On April 6, 1829, Norwegian mathematician Niels Henrik Abel passed away. Abel is well known in mathematics for proving the impossibility of solving the quintic equation by radicals. In parallel to Évariste Galois – who also died very young – , he laid the foundations of group theory.
“The mathematicians have been very much absorbed with finding the general solution of algebraic equations, and several of them have tried to prove the impossibility of it. However, if I am not mistaken, they have not as yet succeeded. I therefore dare hope that the mathematicians will receive this memoir with good will, for its purpose is to fill this gap in the theory of algebraic equations.”
Niels Henrik Abel, A Memoir on Algebraic Equations, Proving the Impossibility of a Solution of the General Equation of the Fifth Degree (1824)
A Talent for Mathematics
Nils Henrik Abel was born into a family of educated people. His father, for instance earned himself a degree in theology and philosophy and taught his children at home for some years. At the age of 13, Nils Abel entered a Cathedral School and especially his mathematics teacher depicted a great influence on the talented boy. Even though, his brother Hans got better grades in general, their math teacher Bernt Michael Holmboe early detected Niels’ abilities in mathematics. He provided Niels Abel with advanced lessons after school and assigned him more and more difficult problems during classes.
Unfortunately, many issues in the Abel family followed in the next years. His father passed away and his mother dedicated her life to alcoholism, wherefore his brother went into a depression, quitting school and Niels himself began struggling in almost every subject but mathematics. Still, Holmboe supported his protégé and helped Abel with a scholarship wherefore he was able to attend the Royal Frederick University of Oslo, the oldest and largest university in Norway.
He is like the fox, who effaces his tracks in the sand with his tail
As it happened many times in history, at some point in teaching the student may become the master, and this was also the case with Abel. At the age of only 21, he was one of the most educated mathematicians in the country and since Holmboe had nothing left to teach him, Abel continued his research in libraries, studying the works of Newton, Euler, Lagrange, and Gauss. About Gauss’ writing style, Abel once noted that ‘He is like the fox, who effaces his tracks in the sand with his tail.‘ However, in these years Abel also began working on what has made him so famous, the quintic equation in radicals. After working for a while on the problem that mathematicians have tried to solve for over 200 years, Abel instantly thought to have found its solution. His paper was checked and recalculated numerous times by experts and no one found any error. It was Abel himself, who discovered the mistakes in his method while trying to find specific examples.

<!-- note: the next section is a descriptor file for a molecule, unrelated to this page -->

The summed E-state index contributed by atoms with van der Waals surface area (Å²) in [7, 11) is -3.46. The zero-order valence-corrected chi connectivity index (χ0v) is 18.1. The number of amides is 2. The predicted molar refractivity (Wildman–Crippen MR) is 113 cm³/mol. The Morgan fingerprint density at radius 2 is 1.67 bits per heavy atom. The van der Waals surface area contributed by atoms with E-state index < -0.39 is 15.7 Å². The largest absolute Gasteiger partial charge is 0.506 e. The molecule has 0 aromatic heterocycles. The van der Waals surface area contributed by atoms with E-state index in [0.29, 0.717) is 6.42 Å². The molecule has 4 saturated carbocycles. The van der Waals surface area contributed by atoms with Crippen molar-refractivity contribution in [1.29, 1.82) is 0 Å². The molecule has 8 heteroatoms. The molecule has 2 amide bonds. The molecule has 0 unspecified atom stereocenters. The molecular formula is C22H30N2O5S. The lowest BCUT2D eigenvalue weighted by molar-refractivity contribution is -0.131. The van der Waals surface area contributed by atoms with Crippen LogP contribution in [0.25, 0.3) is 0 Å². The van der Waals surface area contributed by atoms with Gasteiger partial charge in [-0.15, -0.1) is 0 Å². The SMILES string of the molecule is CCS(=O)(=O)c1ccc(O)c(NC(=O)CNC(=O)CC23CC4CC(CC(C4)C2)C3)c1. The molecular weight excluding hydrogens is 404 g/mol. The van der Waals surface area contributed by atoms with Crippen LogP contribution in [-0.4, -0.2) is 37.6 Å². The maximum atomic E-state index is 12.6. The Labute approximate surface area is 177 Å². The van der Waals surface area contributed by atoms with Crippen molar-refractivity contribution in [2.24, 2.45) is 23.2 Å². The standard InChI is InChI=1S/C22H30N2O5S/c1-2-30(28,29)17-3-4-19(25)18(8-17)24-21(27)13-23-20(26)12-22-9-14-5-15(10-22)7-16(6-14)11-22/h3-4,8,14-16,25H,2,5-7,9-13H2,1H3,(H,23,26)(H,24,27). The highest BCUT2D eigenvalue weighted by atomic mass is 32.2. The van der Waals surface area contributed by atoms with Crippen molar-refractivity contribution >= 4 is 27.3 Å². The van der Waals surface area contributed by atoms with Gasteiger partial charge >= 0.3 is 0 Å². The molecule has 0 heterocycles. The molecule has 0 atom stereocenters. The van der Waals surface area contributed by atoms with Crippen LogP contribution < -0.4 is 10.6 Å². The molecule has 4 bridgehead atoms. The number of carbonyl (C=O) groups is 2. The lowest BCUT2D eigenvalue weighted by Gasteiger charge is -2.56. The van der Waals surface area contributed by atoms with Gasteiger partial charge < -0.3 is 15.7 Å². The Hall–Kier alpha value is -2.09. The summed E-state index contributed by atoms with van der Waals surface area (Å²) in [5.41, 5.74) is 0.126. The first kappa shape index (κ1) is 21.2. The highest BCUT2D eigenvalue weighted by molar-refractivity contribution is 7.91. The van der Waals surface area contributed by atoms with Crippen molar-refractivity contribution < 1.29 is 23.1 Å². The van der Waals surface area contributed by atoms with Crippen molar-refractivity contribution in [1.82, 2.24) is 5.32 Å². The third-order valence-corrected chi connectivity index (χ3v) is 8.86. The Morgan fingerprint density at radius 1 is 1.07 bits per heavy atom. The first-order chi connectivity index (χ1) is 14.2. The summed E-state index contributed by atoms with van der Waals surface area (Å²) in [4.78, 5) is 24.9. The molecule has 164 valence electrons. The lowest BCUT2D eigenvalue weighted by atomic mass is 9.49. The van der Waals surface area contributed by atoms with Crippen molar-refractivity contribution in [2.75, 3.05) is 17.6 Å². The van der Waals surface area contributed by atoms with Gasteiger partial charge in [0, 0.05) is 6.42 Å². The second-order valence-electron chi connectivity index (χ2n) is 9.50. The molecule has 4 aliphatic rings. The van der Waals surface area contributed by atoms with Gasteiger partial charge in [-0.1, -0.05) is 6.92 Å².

On Algebraic Equations
After graduating, Abel began publishing several works, unfortunately only with modest success. Success in concerns of publications set in around 1824. Abel published his ‘Memoir on algebraic equations, in which the impossibility of solving the general equation of the fifth degree is proven‘. Even though his contribution to the scientific community through this paper was very important, it was difficult to read. The scientist limited the paper to six pages in order to save printing money. In the following years, Niels Henrik Abel traveled though Europe, meeting many scientists and completing several publications with them.
“If you disregard the very simplest cases, there is in all of mathematics not a single infinite series whose sum has been rigorously determined. In other words,the most important parts of mathematics stand without a foundation” (Niels Henrik Abel)
Further Mathematical Contributions
Abel, the mathematical genius made several significant contributions to his field of study. He proved the binomial theorem for all numbers, extending the works of Leonard Euler. Next to Évariste Galois, it was Abel, who developed the group theory in order to complete his works on quintic equation. While in Paris, Abel contracted tuberculosis. At Christmas 1828, he traveled by sled to Froland to visit his fiancée. He became seriously ill on the journey; and, although a temporary improvement allowed the couple to enjoy the holiday together, he died relatively soon after on 6 April 1829, just two days before a letter arrived from August Crelle. Crelle had been searching for a new job for Abel in Berlin and had actually managed to have him appointed as a Professor at the University of Berlin. Crelle wrote to Abel to tell him, but the good news came too late. A statue of Abel stands in Oslo, and crater Abel on the Moon was named after him. In 2002, the Abel Prize was established in his memory.
At yovisto academic video search , you may learn more on Abel’s works through a short introduction to group theory.
References and Further Reading
-  Niels Henrik Abel at Fermat’s Last Theorem Blog
-  Abel Prize Website
- [3 ]Wolfram Research
-  O’Connor, John J.; Robertson, Edmund F., “Niels Henrik Abel“, MacTutor History of Mathematics archive, University of St Andrews.
- [5 ]Math2033, University of Arkansas
-  Niels Henrik Abel at NNDB
-  aggregated biographies and works related with Niels Henrik Abel
-  Only the Good Die Young – the Very Short Life of Évariste Galois, SciHi Blog, June 1, 2012.
-  Carl Friedrich Gauss – The Prince of Mathematicians, SciHi Blog, April 30, 2013.
-  August Leopold Crelle and his Journal, SciHi Blog
-  Niels Henrik Abel at Wikidata
-  Niels Henrik Abel at zbMATH
-  Timeline of Group Theorists, via DBpedia and Wikidata